Casino Officials' Visit Explores the 'What Ifs'

Gale Horton Gay | 8/8/2012, 11:36 a.m.

"We provide very good salaries and very good benefits for our people up and down the sector," she said.

James added the company expects to draw most of its permanent workforce from Prince George's County. However, because gaming is relatively new in Maryland, James said, "We would have to bring in some folks [from other casinos] if only for training."

And MGM officials also brought along a reinforcer - a minority supplier who's had a long affiliation with MGM.

Rainy Hamilton of Hamilton Anderson Associates [HAA], an African-American owned architectural design and urban planning firm based in Detroit, said he was happy to let locals know how positive and profitable the relationship has been.

He said that if a business can "rock and roll," be a problem solver and achieve customer satisfaction, opportunities will unfold at MGM.

"Show you can do what you say you can," said Hamilton. "You become part of the family."

That's what happened for him. Thirteen years ago, he was subcontractor on a Detroit casino project and MGM officials were so impressed with his firm's work that he was included on other projects.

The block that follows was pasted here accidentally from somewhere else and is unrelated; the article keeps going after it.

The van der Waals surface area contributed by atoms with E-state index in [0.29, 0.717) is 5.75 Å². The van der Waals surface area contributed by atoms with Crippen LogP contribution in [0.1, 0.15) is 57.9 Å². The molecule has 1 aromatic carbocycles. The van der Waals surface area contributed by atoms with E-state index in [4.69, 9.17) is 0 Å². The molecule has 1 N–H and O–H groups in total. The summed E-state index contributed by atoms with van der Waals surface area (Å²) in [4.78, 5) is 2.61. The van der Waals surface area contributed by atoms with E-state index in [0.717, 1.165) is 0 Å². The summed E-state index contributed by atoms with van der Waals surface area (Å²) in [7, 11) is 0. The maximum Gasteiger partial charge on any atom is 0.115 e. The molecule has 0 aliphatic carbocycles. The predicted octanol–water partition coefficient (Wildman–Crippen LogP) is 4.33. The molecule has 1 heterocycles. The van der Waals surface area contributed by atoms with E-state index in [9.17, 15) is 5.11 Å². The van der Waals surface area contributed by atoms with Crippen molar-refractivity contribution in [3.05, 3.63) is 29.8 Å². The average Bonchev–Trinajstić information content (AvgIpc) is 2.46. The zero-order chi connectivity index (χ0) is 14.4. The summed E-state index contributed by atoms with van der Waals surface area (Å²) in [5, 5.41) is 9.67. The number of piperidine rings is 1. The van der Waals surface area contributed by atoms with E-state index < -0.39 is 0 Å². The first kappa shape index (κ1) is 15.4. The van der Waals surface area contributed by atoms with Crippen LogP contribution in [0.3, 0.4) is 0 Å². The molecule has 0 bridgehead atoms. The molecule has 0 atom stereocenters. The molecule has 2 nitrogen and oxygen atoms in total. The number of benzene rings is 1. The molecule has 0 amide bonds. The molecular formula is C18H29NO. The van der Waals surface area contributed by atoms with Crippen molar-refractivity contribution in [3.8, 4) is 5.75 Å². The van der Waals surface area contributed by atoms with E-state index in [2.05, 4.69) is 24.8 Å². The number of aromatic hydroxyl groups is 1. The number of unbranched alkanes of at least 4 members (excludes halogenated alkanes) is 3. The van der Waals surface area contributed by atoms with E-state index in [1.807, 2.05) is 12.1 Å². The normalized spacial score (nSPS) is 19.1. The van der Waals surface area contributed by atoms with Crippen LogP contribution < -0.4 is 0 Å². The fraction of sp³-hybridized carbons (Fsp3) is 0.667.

HAA has provided design services on many MGM Resorts properties including Mandalay Bay, Excalibur, Mirage and Luxor. Revenues earned through this relationship have topped $40 million with HAA's direct fees in excess of $30 million. During the development of Detroit's City Center, Hamilton's company grew from 75 to 150 architects and interior designers. Billings increased from $9 million to $19 million in 2008-2009, according to information released by MGM.

"We are very proud of the fact that we have been able to achieve substantial minority participation in our construction and our suppliers," said James.